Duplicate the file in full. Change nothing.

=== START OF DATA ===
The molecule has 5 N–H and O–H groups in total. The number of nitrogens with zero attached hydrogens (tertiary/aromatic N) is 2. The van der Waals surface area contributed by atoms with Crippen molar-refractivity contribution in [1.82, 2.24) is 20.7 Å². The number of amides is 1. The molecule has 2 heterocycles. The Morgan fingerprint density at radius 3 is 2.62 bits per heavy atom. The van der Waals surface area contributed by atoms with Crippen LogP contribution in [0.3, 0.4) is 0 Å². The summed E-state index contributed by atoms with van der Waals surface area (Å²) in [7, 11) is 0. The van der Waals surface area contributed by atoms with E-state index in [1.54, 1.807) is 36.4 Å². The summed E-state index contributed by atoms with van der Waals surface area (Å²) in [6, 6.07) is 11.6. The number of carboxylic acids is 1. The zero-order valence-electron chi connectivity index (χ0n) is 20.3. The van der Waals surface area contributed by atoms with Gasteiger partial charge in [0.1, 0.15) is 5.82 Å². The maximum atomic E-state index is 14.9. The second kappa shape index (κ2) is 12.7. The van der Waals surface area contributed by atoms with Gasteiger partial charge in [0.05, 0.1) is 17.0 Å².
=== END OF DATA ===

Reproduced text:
The molecule has 5 N–H and O–H groups in total. The number of nitrogens with zero attached hydrogens (tertiary/aromatic N) is 2. The van der Waals surface area contributed by atoms with Crippen molar-refractivity contribution in [1.82, 2.24) is 20.7 Å². The number of amides is 1. The molecule has 2 heterocycles. The Morgan fingerprint density at radius 3 is 2.62 bits per heavy atom. The van der Waals surface area contributed by atoms with Crippen LogP contribution in [0.3, 0.4) is 0 Å². The summed E-state index contributed by atoms with van der Waals surface area (Å²) in [7, 11) is 0. The van der Waals surface area contributed by atoms with E-state index in [1.54, 1.807) is 36.4 Å². The summed E-state index contributed by atoms with van der Waals surface area (Å²) in [6, 6.07) is 11.6. The number of carboxylic acids is 1. The zero-order valence-electron chi connectivity index (χ0n) is 20.3. The van der Waals surface area contributed by atoms with Gasteiger partial charge in [0.1, 0.15) is 5.82 Å². The maximum atomic E-state index is 14.9. The second kappa shape index (κ2) is 12.7. The van der Waals surface area contributed by atoms with Gasteiger partial charge in [0.05, 0.1) is 17.0 Å².